• Several data systems may contain data that can be published on the Open Data Portal, but warrant further review.
  • Three dataset nominations received during the public feedback window were referred to HPD. One was determined to be a dataset managed by the Department of Finance, one was determined to not be an existing dataset, and one is under further review.
  • None of the agencies listed any new datasets determined to be public through the FOIL review process.

Results Snapshot

DSNY

DOC

HPD

Total Open Data Datasets

15

12

9

Currently on Open Data Portal (ODP)

14

9

7

Planned for future release

1

3

2

 

 

 

 

Datasets currently on ODP - Automations

 

 

 

Automated

14

9

6

Non-automated

0

0

1

 

 

 

 

Datasets currently on ODP - Update Frequency

 

 

 

Biannually

0

0

1

Quarterly

0

1

0

Monthly

7

7

6

Weekly

1

0

0

Daily

0

1

0

As needed

6

0

0

 

 

 

 

Data associated with MMR indicators*

15

12

11

On ODP or future release

1

2

5

Public but not on ODP or future release

14

3

3

Private

0

7

3

 

 

 

 

Public requests for data

10

0

6

Already available on ODP

6

0

2

Potentially new public data

2

0

1

Non-public data

0

0

0

Not agency data

2

0

3


Recommendations for Better Citywide Compliance
Up until this year, the Open Data Law required City agencies to self-submit compliance plans that laid out a timeline for publishing “public datasets.” After the package of amendments to the Open Data Law was passed during the last year, the agency compliance plan became supplemented by the following legal mandates:

  • Public requests: Local Law 109 of 2015 guarantees timely and thorough responses to all public requests for new datasets on the Open Data Portal.
  • Timely updates: Local Law 110 of 2015 requires all data published on agency websites to be included and kept up-to-date on the Open Data Portal.
  • FOIL responses including data: Local Law 7 of 2016 requires agencies to review Freedom of Information Law (FOIL) requests containing data to determine whether they contained new public datasets that could be published on the Open Data Portal.
  • Examinations and Verifications: Local Law 8 of 2016 requires MODA to examine three mayoral agencies each year to verify that all public datasets have been disclosed.

These statutory measures collaborate to form a framework for locating data that are, by Local Law 11 of 2012, eligible for publication on the Open Data Portal by the end of 2018. Over and above the specific statutory mandates for Open Data compliance, it is incumbent on MODA, City agencies, and other citywide actors to fill in other identified gaps in the Open Data program.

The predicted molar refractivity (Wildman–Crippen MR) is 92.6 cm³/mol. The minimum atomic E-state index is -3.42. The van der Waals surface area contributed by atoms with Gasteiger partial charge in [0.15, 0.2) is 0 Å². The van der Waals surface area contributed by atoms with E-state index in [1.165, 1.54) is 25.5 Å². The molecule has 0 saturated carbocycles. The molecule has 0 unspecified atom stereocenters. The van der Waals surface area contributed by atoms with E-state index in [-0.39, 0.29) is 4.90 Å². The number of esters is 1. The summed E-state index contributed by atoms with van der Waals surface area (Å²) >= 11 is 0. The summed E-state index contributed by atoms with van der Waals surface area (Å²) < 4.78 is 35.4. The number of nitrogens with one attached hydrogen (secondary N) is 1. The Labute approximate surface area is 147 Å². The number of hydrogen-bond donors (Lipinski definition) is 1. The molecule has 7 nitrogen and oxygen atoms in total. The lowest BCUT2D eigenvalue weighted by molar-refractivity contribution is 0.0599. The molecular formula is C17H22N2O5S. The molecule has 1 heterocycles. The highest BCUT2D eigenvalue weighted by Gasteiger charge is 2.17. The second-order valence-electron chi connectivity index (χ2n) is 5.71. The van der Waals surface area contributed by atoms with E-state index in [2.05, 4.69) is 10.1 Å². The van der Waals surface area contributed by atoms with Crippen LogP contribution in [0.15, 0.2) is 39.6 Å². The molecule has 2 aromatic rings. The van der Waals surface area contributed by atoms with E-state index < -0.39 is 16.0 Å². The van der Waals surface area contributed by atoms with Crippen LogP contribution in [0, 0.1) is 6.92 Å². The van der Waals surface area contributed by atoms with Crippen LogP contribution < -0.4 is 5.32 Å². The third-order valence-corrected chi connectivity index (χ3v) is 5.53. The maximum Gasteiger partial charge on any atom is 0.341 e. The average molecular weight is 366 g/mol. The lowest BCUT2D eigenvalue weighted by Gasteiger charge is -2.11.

To that end, the Examination and Verification law requires that the office or agency conducting the examinations and verifications “make recommendations to improve the disclosure and inclusion of all public data sets required to be on the single web portal.” We outline a series of specific recommendations below.

  1. Agencies should make their technical ecosystems more accommodating to Open Data by:
    1. Using automations, rather than manual uploads, to update datasets currently on the Open Data Portal.
    2. Writing Open Data requirements into procurements of new data systems and analytics technologies.
    3. Allocating more resources to Open Data personnel, especially Open Data Coordinators.
  2. The Open Data team should empower Open Data Coordinators by:
    1. Surveying Open Data Coordinators to better understand their roles, priorities, and communication preferences.
    2. Producing documents clarifying the roles and responsibilities of Open Data Coordinators, including guidelines on complying with legal mandates.
  3. MODA should improve the Examination and Verification plan for future years by:
    1. Consulting with the Department of Investigation on potential improvements.
    2. Creating clear guidelines and definitions of “data” and “dataset.”
    3. Creating clear guidelines on determining whether a dataset is “public” or “private.”

Opening data is not a one-off obligation: it is an ongoing, virtuous cycle that creates operational efficiency and communication across silos of government. As Open Data becomes the norm for city data, it makes agencies more aware of the data they have and the data they produce – and spurs better upkeep and disclosure of information. As Open Data shifts into an established, routine process across NYC government, we will continue to look for ways to try out bold new ideas, as well as opportunities to make incremental adjustments to existing processes.

*Note: Agencies were required to report names of datasets associated with each of their MMR indicators. The number of clearly public datasets is totaled in “On ODP or future release.” The number of clearly private datasets is totaled in “Private.” The datasets totaled in “Public but not on ODP or future release” are less definitive. Many do not refer to a specific dataset, but a database or application that requires further investigation as to whether a dataset eligible for publication on Open Data could be produced. For more detail, see the Examination and Verification 2016 Results Workbook.